An interview with Andres Irias, a Miami based Filmmaker and Founder of Psychotrope Productions.
Born and Raised in Honduras, Andres Irias is a Miami based Filmmaker and Founder of Psychotrope Productions. He has directed, written, and produced all of his own films (he’s also edited 11 out of the 12 film’s he has made), which have been selected and awarded at multiple film festivals on a domestic and international level. These merits have allowed him to become the former Programmer for the Miami Independent Film Festival as well as a Brand Ambassador for Kodak Motion Picture & Film. His latest shorts have been distributed by PBS and streaming platforms Amazon Prime and Piccen.
Why did you start Psychotrope Productions?
I started Psychotrope Productions with the goal of having a production company that would have under its banner all the films that deal with the themes/genre’s that I particularly like to work on. That is why I produce my own films; it allows me to have creative control over the work I do. Therefore, what’s on screen is not a case of too many cooks in the kitchen, but rather it being entirely me on a plate.
You’ve edited eleven out of the twelve films you’ve made. Do you feel like the film doesn’t fit your vision unless you have that input?
I edit all of my films because I enjoy the process. It’s my favorite part of the entire production as that’s where you truly make a film, where you fix errors and discover new ideas that you had not thought of before. As for the one film I did not edit (Synchronic), the execution of my vision felt too convoluted once I had wrapped our days of Principal Photography. Originally the plan was for me to edit, but I was mentally exhausted. Having brought Ivan Nodal to edit made a huge difference because as he came in with fresh eyes into the project, he discovered things that I had not thought of. That said, yes, I did work with him and give my input so that my vision felt intact and genuine, yet he had a lot to do with the result seen on screen and it couldn’t have gone better than it did with him.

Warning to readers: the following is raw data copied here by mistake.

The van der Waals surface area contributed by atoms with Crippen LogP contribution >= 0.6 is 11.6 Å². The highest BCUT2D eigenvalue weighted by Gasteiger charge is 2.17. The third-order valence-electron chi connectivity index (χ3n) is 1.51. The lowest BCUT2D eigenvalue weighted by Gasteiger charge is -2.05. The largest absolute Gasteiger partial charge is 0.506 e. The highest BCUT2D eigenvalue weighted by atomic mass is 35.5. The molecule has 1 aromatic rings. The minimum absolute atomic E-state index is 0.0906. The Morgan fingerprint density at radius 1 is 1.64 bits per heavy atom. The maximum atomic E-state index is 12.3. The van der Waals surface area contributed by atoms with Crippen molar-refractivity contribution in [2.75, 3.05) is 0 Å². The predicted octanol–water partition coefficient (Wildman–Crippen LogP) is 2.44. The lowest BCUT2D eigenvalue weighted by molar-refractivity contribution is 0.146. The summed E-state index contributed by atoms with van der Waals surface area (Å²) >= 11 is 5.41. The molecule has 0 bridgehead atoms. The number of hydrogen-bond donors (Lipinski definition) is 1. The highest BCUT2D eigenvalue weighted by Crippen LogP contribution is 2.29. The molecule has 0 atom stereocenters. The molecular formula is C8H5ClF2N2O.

Tell us about Rememory. Tagline is: “This is not a love story. This is the story of love.” What does that mean?
We’re used to seeing love stories about particular characters put up in a situation many of us would not relate or find ourselves in. Our film on the other hand deals with a situation that is more universal than expected: the concept of breaking up with someone in the midst of their graduation and expected to go your separate ways. Rememory becomes “the story of love” rather than “a love story” when it’s not only about the characters, but also about the audience. They’re the bigger picture to the narrative. We all have that story about our one love whether it’s an exact high school graduation break up or otherwise. We’ve all tried to move on yet struggled. The tagline is a great way to provide the audience with a concept they are familiar with yet subverting it, whilst including them as a part of the journey.
How was your experience shooting in Miami?
Miami has been nothing but the best in my opinion. As someone who lives here, my mentality has always been about showcasing Miami and what it is capable of as a city. We are used to seeing Miami stories like Moonlight or Bad Boys, yet no one comes to Miami to film a “non- Miami” film, yet that’s what I do. The people and the creativity are here, and one can’t ask for more than that. I hope to continue showing what Miami has to offer, especially when one really takes their time to search and find those hidden special gems in locations, or collaborations. Something is for sure; I wouldn’t be where I stand as a filmmaker had it not been for Miami and its people.
What is the future for Psychotrope?
Under the Psychotrope banner, I am currently transitioning from short films to feature films. My next projects under development are Imago (a psychological thriller), Demimonde (a horror/thriller/romance), Starstruck (a musical), and others. Rememory will be available on September 3rd on both Amazon Prime & tv.piccenplay.com